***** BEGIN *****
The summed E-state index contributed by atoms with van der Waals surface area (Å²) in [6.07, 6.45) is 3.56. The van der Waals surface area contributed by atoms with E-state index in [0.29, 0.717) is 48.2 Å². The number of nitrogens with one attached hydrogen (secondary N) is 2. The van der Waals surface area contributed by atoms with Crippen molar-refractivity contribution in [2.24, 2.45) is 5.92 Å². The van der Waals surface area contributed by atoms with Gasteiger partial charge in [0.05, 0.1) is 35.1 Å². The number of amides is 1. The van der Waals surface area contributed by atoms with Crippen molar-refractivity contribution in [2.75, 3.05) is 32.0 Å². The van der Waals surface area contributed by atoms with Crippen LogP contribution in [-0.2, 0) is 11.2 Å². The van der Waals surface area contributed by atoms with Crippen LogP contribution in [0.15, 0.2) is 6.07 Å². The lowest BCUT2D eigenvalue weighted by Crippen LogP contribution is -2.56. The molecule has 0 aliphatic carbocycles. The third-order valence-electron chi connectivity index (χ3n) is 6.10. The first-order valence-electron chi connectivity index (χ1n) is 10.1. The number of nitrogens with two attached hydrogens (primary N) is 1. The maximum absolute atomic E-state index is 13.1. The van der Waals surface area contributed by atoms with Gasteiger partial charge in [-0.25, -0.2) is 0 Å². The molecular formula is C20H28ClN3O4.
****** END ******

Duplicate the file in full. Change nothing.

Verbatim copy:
The summed E-state index contributed by atoms with van der Waals surface area (Å²) in [6.07, 6.45) is 3.56. The van der Waals surface area contributed by atoms with E-state index in [0.29, 0.717) is 48.2 Å². The number of nitrogens with one attached hydrogen (secondary N) is 2. The van der Waals surface area contributed by atoms with Crippen molar-refractivity contribution in [2.24, 2.45) is 5.92 Å². The van der Waals surface area contributed by atoms with Gasteiger partial charge in [0.05, 0.1) is 35.1 Å². The number of amides is 1. The van der Waals surface area contributed by atoms with Crippen molar-refractivity contribution in [2.75, 3.05) is 32.0 Å². The van der Waals surface area contributed by atoms with Crippen LogP contribution in [-0.2, 0) is 11.2 Å². The van der Waals surface area contributed by atoms with Crippen LogP contribution in [0.15, 0.2) is 6.07 Å². The lowest BCUT2D eigenvalue weighted by Crippen LogP contribution is -2.56. The molecule has 0 aliphatic carbocycles. The third-order valence-electron chi connectivity index (χ3n) is 6.10. The first-order valence-electron chi connectivity index (χ1n) is 10.1. The number of nitrogens with two attached hydrogens (primary N) is 1. The maximum absolute atomic E-state index is 13.1. The van der Waals surface area contributed by atoms with Gasteiger partial charge in [-0.25, -0.2) is 0 Å². The molecular formula is C20H28ClN3O4.